It is the intended function of the combination of simulator 150 and transmitter 160 to initially provide signals substantially coherent with satellite information signals 11, 12, 13 and 14 such that aircraft GPS signal receiver system 102 begins tracking those spoofing-satellite information signals transmitted through antenna 165, indicated by numeral 167, and which resemble satellite information signals 11, 12, 13 and 14. Once the spoofing-satellites signals are tracked by GPS signal receiver system 102 as "legitimate" GPS information signals because of their greater signal strength, simulator 150 may purposefully provide erroneous information for subsequent signal transmission by spoofing signal transmitter 160. The spoofing signals transmitted will have signal characteristics, and coded information therewith, such that aircraft GPS signal receiver system 102 will output erroneous estimated satellite position data unbeknown to aircraft 101.
Before proceeding, it should be noted the spoofing signal 167 transmitted by spoofing signal transmitter 160 and corresponding antenna 165 is identical in form to those satellite information signals transmitted from the transmitters aboard the individual legitimate satellite vehicles which form, in part, the satellite positioning system. Accordingly, it should be recognized that GPS signal receiver system 102 and associated antenna 104 simply responds to "satellite information signals" regardless from which transmitter they originated. Therefore, it is helpful in understanding the present invention to distinguish "transmitter" specific characteristic information derived from those satellite information signals as received by the antenna. (Herein, transmitter location is synonymous with antenna location, although they may be physically separated.)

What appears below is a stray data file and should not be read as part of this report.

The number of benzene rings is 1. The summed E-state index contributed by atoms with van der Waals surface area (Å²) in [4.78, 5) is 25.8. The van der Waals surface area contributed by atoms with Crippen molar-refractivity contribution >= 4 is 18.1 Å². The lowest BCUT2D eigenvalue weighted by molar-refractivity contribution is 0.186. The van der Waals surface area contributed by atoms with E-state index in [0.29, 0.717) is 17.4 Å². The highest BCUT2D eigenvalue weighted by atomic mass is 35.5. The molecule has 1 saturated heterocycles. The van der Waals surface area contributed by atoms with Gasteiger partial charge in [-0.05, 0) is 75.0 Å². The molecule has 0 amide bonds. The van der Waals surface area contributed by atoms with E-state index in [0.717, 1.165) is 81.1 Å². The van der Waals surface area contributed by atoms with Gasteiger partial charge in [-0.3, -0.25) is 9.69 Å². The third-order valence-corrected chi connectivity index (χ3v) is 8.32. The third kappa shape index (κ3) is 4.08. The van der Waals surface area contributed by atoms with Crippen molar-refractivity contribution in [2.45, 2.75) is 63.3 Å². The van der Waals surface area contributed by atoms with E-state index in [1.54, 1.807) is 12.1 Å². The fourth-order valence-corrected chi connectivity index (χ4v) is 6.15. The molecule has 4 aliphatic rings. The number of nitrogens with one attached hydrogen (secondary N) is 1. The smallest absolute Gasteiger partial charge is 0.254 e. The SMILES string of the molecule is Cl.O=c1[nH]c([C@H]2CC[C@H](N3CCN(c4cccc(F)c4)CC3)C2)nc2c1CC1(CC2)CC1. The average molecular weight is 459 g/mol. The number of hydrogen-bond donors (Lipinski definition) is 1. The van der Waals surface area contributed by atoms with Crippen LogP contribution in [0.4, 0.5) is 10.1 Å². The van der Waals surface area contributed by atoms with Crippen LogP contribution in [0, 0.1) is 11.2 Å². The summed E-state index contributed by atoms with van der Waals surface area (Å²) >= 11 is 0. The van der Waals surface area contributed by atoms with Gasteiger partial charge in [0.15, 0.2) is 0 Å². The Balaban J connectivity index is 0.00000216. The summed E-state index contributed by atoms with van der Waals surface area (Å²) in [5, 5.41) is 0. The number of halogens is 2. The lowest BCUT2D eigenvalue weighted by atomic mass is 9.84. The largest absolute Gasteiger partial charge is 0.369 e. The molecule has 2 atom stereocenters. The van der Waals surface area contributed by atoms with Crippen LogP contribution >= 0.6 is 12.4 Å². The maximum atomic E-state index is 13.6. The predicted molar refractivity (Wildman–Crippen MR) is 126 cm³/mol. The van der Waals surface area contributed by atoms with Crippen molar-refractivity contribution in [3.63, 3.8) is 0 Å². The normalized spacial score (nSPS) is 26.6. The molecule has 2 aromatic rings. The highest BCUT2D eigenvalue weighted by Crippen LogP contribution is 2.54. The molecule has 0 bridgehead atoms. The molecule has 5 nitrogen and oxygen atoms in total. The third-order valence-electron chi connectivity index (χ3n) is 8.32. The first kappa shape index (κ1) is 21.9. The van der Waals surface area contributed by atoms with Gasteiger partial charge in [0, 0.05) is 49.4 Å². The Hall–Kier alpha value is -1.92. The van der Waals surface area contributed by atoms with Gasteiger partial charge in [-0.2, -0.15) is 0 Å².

FIG. 2 is an illustration depicting the mechanics of a GPS spoofing detection system in accordance with the present invention. In this illustration, only one satellite is shown in order to simplify understanding of the spoofing detection system, whereas a minimum of four satellites are necessary for a GPS determined estimated position, and at least five are generally required for application of a GPS signal receiver system autonomous integrity monitoring system.